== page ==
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Meet Rachel and Nicola – the health board’s Macmillan GP Facilitators

macmillangp.jpg

Palliative care patients to benefit from new GP role in Cwm Taf

PATIENTS receiving palliative care will benefit from the services provided by two Macmillan GP facilitators appointed by Cwm Taf Health Board.

They will work closely with GPs and district nurses to ensure better communication between hospital and community services for patients and with the out of hours service.

macmillangp.jpgDr Rachel Lee and Dr Nicola Lewis (pictured), who are both GPs in the Cwm Taf area, have been appointed as the health board’s Macmillan GP facilitators.

Macmillan GP facilitators are key members of the palliative care team and are responsible for enhancing primary healthcare team’s knowledge and skills about cancer and non-cancer palliative care patients, This includes looking after patients at the end of their lives and also supporting the growing number of people who are surviving cancer thanks to improved diagnosis and treatments.

The role also includes raising the profile of palliative care, advance care planning and cancer survivorship and to developing general practitioners with an interest in palliative care.

Following their appointment in September, they have produced information packs for out of hours GPs, which include all the relevant forms needed for end of life care and provides guidance for GPs.

All GP practices have palliative care registers that identify patients requiring supportive, palliative care.

An end of life pathway has been created for GPs to assist with the care of their patients on the palliative care register. This contains all the relevant forms needed for end of life care. The aim of the pathway is to support GPs in enabling patients to die at home if this is their wish.

Dr Nicola Lewis said: “This role has enabled us to work with many different healthcare professionals allowing us to have a positive impact on a number of different aspects of a palliative care patient’s journey. This has included developing resources and guidance to help GPs to deliver high quality care to patients in their last year of life.”

And Dr Rachel Lee, said: “This has been a very rewarding role, and thanks to the support provided both by Macmillan and the health board we have been able to create strong links with primary and secondary care.

“Our goal is to improve the quality of care provided for patients with cancer and for all patients who are in the last year of their life.”

The pair have also been working with Martin Davies, chief pharmacist at Ysbyty Cwm Rhondda to develop the Just in Case boxes.

macmillangp2.jpgThese are sealed boxes, which contain standardised injectable medication suitable for common symptoms, such as pain, breathlessness and agitation, which can arise in patients nearing the end of their lives.

The boxes contain sufficient medication for initial symptom control, and possibly for a syringe driver to be started if appropriate.

The boxes are kept in a patient’s home and are available if they suddenly deteriorate out of hours; they help to avoid lengthy delays in obtaining essential medication outside ordinary working hours.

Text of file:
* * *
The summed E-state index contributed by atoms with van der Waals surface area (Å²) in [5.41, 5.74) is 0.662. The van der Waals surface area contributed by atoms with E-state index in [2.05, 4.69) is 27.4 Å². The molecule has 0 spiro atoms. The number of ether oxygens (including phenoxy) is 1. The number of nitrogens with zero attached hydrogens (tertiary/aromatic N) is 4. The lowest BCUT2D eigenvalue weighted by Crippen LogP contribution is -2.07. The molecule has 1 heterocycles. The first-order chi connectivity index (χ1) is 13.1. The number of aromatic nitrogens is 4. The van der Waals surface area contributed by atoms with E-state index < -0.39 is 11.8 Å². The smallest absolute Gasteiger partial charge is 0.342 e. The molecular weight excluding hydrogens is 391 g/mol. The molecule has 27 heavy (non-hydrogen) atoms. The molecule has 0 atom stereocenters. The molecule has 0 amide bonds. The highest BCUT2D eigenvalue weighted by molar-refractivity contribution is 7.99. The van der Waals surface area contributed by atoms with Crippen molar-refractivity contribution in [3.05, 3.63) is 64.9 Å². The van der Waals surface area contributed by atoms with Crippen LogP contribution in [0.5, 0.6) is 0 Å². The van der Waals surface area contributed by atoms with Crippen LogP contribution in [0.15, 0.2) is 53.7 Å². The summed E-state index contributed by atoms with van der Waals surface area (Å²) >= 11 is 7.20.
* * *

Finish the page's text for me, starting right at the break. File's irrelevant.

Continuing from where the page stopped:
Martin said: “They improve the access to palliative care medicines and support the provision of care at patient’s homes.

“All GP practices in the Rhondda are now able to prescribe Just in Case boxes. Stage one implementation has gone well and we currently have four patients using the scheme.

“Stage two will take place early in 2014 when the rest of the health board will be included and all patients in the Cwm Taf area will have access to the scheme.”

A website - wIPADS - has been developed by Dr Ian Back, one of Cwm Taf Health Board’s consultants in palliative medicine. This website can be found on www.pallcareinfo.co.uk, the national website for palliative care. Penny Coyle, a Macmillan GP facilitator in Aneurin Bevan Health Board has helped to raise awareness of this site to all professionals.

Dr Back said: “The health board’s strategy group has developed a working document of our aims and goals that is completely aligned to the delivery plan for end of life care by the Welsh Government.

“There is widespread recognition in healthcare that advance care planning is something that we ought to be promoting and encouraging.

“The development of the website is a positive step forward and also the role of the GP facilitator will help to address these issues.

“Rachel and Nicola are two great individuals and Macmillan has been really impressed with what has been achieved by the health board in a short space of time.”

Susan Morris, general manager for Macmillan Cancer Support in Wales, said: “Macmillan is really pleased to have worked with Cwm Taf Local Health Board to fund two Macmillan GP facilitators within the health board.

“Their roles will help GPs and practice nurses to support people affected by cancer, including patients who need end of life care, and help to highlight their needs.

“Rachel and Nicola are two of more than 250 Macmillan professionals working in Wales to support people affected by cancer and we can only fund roles like these thanks to the public’s support.”

A pilot for advance care planning (ACP) started in September in five local nursing homes and will run for four months.

The nursing homes have been provided with two forms which record a patient’s wishes and thoughts for the future. The decisions recorded on these forms are not legally binding but should inform any clinical decisions made on behalf of the patient.

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